The average American has no idea about any of those issues in India. Feminists tend to know about it, and some other people have a general vague idea about these problems. But American news tends to focus nearly entirely on the United States. A person typically really has to dig to find out what’s going on in other countries. It’s not because interest in other nations went down. It’s that a wider American audience was wanted for the news so more US stories tended to get a wider view. So when most Americans hear about another nation, they tend to put an American cultural context on it. And the American cultural context is almost impossible to untangle from slavery, the Civil War, and the Civil Rights movement. The United States literally sees most things in Black and White, even though those aren’t the only races in the US, let alone the world. Sometimes jokes that are meant to be about regions are seen as racist against Black people. One great example of this is the Brittish conductor’s firing from an American music festival for making a joke to his long-time friend from the South about his possibly wanting grits. This friend happened to be Black. A White woman overheard the joke, which was long-running between the two who traded barbs on a regular basis about what the other one culturally was more likely to consume, assumed it was about his Blackness, then reported it. The music festival never once asked the person who was supposedly subjected to this so-called racism what he thought about it. Their administration made a unilateral decision and fired the conductor. This is far from an acceptable way of handling an accusation of racism. If one simply ignores the cultural differences between Americans and Brittains, but just looks at the fact they didn’t ask the Black person if it was racist, but decided for him that it was, that can be considered racist to the extreme. But the fact that the conductor was Brittish is important. We hardly acknowledge that other countries and cultures have a different and unique history with Black people, let alone consider the interplay between other races. We often don’t pay attention to those issues that affect other minority groups in other countries. We don’t hear about them either, because the US media focuses almost all its minority attention on how Black and White people interact in the US only. As such, the average American tends to apply this filter to all issues in all countries without knowledge or context. You can see such reactions to the attempt to protect women on transport through segregation below. I’m not sure if this will actually help, especially considering the aforementioned victim who died was also raped by the bus driver, but I understand that they are trying something.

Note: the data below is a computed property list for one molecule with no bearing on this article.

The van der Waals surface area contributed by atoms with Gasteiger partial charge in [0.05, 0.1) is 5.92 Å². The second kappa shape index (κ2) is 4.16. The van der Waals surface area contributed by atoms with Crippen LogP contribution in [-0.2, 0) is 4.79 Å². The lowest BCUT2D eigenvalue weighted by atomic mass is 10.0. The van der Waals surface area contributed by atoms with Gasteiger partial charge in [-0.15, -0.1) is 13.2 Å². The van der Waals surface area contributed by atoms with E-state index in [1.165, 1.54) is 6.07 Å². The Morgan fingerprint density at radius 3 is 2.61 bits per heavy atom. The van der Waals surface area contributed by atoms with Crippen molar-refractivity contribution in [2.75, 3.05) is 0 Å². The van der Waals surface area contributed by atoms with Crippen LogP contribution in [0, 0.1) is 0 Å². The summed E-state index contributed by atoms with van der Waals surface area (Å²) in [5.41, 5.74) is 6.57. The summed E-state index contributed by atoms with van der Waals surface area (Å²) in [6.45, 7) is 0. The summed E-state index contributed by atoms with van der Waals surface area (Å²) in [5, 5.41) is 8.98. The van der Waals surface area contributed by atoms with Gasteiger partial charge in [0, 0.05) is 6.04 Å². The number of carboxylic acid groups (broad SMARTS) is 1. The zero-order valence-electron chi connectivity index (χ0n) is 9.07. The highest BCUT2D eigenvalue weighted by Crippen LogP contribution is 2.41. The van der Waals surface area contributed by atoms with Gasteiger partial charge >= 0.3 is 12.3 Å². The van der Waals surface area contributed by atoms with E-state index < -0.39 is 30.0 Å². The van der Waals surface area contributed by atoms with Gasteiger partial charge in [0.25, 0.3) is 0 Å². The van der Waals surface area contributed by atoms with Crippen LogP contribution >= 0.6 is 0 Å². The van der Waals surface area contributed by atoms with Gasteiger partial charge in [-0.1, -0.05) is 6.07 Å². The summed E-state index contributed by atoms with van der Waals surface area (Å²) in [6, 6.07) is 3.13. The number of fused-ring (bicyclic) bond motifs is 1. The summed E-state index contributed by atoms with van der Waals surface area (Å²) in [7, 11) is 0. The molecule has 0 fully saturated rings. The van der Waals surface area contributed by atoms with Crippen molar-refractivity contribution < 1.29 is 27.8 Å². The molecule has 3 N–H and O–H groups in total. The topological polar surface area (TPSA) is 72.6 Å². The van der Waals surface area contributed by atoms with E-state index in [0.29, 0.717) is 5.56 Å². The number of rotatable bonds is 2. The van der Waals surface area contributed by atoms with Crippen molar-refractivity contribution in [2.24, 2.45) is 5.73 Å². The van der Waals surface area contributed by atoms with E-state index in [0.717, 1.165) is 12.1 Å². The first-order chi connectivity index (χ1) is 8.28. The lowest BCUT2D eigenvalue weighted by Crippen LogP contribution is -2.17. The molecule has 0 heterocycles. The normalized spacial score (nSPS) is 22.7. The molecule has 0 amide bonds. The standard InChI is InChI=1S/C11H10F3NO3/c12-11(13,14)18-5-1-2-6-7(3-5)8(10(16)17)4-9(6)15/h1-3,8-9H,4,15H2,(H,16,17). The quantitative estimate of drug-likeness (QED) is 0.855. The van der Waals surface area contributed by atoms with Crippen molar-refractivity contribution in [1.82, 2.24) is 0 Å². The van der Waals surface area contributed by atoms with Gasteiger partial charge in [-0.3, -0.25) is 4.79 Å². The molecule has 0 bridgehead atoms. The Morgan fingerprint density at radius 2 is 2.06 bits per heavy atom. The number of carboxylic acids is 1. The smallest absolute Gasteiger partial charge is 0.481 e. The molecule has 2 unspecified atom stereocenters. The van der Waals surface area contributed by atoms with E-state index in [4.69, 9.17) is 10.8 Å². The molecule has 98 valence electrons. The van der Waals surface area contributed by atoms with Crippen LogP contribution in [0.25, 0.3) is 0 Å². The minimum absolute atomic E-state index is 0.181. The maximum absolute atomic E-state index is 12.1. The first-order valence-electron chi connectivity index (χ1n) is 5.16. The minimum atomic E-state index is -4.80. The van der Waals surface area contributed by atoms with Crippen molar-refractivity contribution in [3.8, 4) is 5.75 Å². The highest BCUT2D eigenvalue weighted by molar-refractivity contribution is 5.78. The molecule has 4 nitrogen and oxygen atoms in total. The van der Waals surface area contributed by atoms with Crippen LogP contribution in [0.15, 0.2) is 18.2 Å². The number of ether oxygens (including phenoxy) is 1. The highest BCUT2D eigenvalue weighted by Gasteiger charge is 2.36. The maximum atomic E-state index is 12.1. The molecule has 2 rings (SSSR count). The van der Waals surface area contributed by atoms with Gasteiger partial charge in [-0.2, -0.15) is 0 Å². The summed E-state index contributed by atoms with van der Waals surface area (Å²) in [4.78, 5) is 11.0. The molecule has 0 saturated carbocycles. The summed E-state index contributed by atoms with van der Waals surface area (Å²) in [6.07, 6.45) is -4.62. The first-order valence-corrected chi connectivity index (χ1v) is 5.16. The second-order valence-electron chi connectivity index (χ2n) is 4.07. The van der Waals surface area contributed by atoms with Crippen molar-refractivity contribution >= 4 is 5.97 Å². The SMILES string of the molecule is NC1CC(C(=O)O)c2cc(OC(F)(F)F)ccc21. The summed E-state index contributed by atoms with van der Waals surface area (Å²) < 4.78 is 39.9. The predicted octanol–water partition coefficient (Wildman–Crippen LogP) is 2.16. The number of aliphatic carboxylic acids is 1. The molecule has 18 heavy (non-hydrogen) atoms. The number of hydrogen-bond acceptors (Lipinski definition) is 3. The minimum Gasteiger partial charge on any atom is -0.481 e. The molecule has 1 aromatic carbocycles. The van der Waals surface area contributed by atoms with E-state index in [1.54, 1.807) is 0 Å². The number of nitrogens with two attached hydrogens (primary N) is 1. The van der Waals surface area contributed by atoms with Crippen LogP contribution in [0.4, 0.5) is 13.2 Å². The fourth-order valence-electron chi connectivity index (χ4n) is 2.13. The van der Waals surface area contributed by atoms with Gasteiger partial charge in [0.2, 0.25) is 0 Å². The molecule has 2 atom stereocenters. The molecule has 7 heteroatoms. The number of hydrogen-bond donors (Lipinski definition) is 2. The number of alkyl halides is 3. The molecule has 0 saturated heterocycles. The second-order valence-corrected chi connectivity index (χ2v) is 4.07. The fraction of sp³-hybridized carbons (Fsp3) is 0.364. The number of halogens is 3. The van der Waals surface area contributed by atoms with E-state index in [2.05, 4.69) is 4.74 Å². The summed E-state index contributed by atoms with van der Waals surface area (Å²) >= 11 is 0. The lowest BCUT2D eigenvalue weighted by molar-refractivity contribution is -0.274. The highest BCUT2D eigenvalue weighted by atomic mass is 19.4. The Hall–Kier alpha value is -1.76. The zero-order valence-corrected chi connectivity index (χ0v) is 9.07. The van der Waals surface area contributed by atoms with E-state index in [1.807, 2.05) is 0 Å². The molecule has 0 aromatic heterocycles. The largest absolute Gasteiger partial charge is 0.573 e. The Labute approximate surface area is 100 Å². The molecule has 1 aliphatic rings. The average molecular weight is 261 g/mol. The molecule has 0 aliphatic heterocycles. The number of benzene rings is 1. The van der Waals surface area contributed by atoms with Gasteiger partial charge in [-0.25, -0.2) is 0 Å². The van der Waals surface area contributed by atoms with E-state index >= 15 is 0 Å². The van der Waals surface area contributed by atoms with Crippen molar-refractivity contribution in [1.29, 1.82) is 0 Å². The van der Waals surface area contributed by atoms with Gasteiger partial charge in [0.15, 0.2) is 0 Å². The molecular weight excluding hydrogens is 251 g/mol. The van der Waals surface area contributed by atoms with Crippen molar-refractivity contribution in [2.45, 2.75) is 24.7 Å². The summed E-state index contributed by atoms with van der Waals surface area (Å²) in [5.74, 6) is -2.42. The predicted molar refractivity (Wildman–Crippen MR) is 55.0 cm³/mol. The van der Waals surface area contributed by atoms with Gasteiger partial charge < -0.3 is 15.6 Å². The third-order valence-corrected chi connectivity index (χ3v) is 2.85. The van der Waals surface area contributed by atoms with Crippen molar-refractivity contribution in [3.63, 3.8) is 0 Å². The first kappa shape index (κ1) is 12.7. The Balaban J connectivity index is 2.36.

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I appreciated the fact that more informed tumblrs were willing to share their information. But since we don’t know the sex of anyone on tumblr, we can’t say for certain that those who brought up segregation were all male nor that all of those who were informed were female. It’s surprising who is and is not informed of other nations’ issues and violence against women. To me, the funnist and most ethnocentric comment is that it reminds them of something “everyone” has learned in school. Do people truly believe that all the intricacies of US history is taught in all other countries in the world? Because that’s just ignorant.